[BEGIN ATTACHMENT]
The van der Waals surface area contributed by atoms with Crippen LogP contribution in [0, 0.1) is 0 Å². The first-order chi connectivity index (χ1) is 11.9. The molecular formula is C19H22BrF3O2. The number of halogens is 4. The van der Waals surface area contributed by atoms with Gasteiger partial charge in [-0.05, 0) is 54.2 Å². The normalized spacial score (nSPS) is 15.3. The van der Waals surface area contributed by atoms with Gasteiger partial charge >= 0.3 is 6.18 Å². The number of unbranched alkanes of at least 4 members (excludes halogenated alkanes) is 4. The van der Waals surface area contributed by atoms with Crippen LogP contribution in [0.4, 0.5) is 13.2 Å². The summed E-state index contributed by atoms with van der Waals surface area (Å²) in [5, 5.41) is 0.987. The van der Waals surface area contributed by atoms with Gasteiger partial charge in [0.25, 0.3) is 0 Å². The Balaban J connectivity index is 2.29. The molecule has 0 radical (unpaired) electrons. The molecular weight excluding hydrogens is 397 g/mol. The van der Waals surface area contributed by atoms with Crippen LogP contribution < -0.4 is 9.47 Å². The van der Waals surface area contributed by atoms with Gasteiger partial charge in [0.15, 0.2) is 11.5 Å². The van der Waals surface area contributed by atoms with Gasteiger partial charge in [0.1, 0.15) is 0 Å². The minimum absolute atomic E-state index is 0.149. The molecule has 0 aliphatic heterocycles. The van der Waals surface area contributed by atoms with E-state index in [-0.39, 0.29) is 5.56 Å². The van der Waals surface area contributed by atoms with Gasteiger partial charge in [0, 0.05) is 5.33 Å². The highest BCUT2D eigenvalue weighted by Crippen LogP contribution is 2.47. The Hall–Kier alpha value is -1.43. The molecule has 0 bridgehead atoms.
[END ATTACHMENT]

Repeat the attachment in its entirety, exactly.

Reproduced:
The van der Waals surface area contributed by atoms with Crippen LogP contribution in [0, 0.1) is 0 Å². The first-order chi connectivity index (χ1) is 11.9. The molecular formula is C19H22BrF3O2. The number of halogens is 4. The van der Waals surface area contributed by atoms with Gasteiger partial charge in [-0.05, 0) is 54.2 Å². The normalized spacial score (nSPS) is 15.3. The van der Waals surface area contributed by atoms with Gasteiger partial charge >= 0.3 is 6.18 Å². The number of unbranched alkanes of at least 4 members (excludes halogenated alkanes) is 4. The van der Waals surface area contributed by atoms with Crippen LogP contribution in [0.4, 0.5) is 13.2 Å². The summed E-state index contributed by atoms with van der Waals surface area (Å²) in [5, 5.41) is 0.987. The van der Waals surface area contributed by atoms with Gasteiger partial charge in [0.25, 0.3) is 0 Å². The Balaban J connectivity index is 2.29. The molecule has 0 radical (unpaired) electrons. The molecular weight excluding hydrogens is 397 g/mol. The van der Waals surface area contributed by atoms with Crippen LogP contribution < -0.4 is 9.47 Å². The van der Waals surface area contributed by atoms with Gasteiger partial charge in [0.15, 0.2) is 11.5 Å². The van der Waals surface area contributed by atoms with Gasteiger partial charge in [0.1, 0.15) is 0 Å². The minimum absolute atomic E-state index is 0.149. The molecule has 0 aliphatic heterocycles. The van der Waals surface area contributed by atoms with E-state index in [-0.39, 0.29) is 5.56 Å². The van der Waals surface area contributed by atoms with Gasteiger partial charge in [0, 0.05) is 5.33 Å². The highest BCUT2D eigenvalue weighted by Crippen LogP contribution is 2.47. The Hall–Kier alpha value is -1.43. The molecule has 0 bridgehead atoms.